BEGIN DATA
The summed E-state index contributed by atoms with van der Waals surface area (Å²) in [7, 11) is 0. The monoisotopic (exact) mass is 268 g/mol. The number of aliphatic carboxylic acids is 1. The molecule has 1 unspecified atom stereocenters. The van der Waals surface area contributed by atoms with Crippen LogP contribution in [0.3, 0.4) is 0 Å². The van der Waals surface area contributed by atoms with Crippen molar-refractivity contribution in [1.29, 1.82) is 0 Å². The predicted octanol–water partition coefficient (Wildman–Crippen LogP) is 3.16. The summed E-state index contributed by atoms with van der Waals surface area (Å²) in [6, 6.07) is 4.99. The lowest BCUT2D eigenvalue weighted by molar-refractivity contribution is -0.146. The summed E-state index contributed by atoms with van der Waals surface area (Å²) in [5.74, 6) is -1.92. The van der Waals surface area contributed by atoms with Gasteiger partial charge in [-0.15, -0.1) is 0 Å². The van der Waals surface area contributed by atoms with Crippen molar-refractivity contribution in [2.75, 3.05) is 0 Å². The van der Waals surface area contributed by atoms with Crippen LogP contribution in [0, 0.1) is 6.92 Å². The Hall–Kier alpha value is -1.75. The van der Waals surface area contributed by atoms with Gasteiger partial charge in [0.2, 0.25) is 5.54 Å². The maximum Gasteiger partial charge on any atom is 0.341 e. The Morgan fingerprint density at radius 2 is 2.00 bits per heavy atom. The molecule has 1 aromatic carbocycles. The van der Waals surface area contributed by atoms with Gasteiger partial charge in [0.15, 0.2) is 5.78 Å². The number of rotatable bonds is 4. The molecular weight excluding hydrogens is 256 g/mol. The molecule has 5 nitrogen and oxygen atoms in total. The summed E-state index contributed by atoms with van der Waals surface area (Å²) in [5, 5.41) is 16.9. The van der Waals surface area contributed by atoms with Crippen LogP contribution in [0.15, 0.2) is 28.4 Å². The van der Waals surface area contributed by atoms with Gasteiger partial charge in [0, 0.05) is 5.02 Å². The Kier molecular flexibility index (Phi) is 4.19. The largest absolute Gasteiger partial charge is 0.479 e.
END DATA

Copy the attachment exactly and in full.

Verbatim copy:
The summed E-state index contributed by atoms with van der Waals surface area (Å²) in [7, 11) is 0. The monoisotopic (exact) mass is 268 g/mol. The number of aliphatic carboxylic acids is 1. The molecule has 1 unspecified atom stereocenters. The van der Waals surface area contributed by atoms with Crippen LogP contribution in [0.3, 0.4) is 0 Å². The van der Waals surface area contributed by atoms with Crippen molar-refractivity contribution in [1.29, 1.82) is 0 Å². The predicted octanol–water partition coefficient (Wildman–Crippen LogP) is 3.16. The summed E-state index contributed by atoms with van der Waals surface area (Å²) in [6, 6.07) is 4.99. The lowest BCUT2D eigenvalue weighted by molar-refractivity contribution is -0.146. The summed E-state index contributed by atoms with van der Waals surface area (Å²) in [5.74, 6) is -1.92. The van der Waals surface area contributed by atoms with Gasteiger partial charge in [-0.15, -0.1) is 0 Å². The van der Waals surface area contributed by atoms with Crippen molar-refractivity contribution in [2.75, 3.05) is 0 Å². The van der Waals surface area contributed by atoms with Crippen LogP contribution in [0, 0.1) is 6.92 Å². The Hall–Kier alpha value is -1.75. The van der Waals surface area contributed by atoms with Gasteiger partial charge in [0.2, 0.25) is 5.54 Å². The maximum Gasteiger partial charge on any atom is 0.341 e. The Morgan fingerprint density at radius 2 is 2.00 bits per heavy atom. The molecule has 1 aromatic carbocycles. The van der Waals surface area contributed by atoms with Gasteiger partial charge in [0.15, 0.2) is 5.78 Å². The number of rotatable bonds is 4. The molecular weight excluding hydrogens is 256 g/mol. The molecule has 5 nitrogen and oxygen atoms in total. The summed E-state index contributed by atoms with van der Waals surface area (Å²) in [5, 5.41) is 16.9. The van der Waals surface area contributed by atoms with Crippen LogP contribution in [0.15, 0.2) is 28.4 Å². The van der Waals surface area contributed by atoms with Gasteiger partial charge in [0, 0.05) is 5.02 Å². The Kier molecular flexibility index (Phi) is 4.19. The largest absolute Gasteiger partial charge is 0.479 e.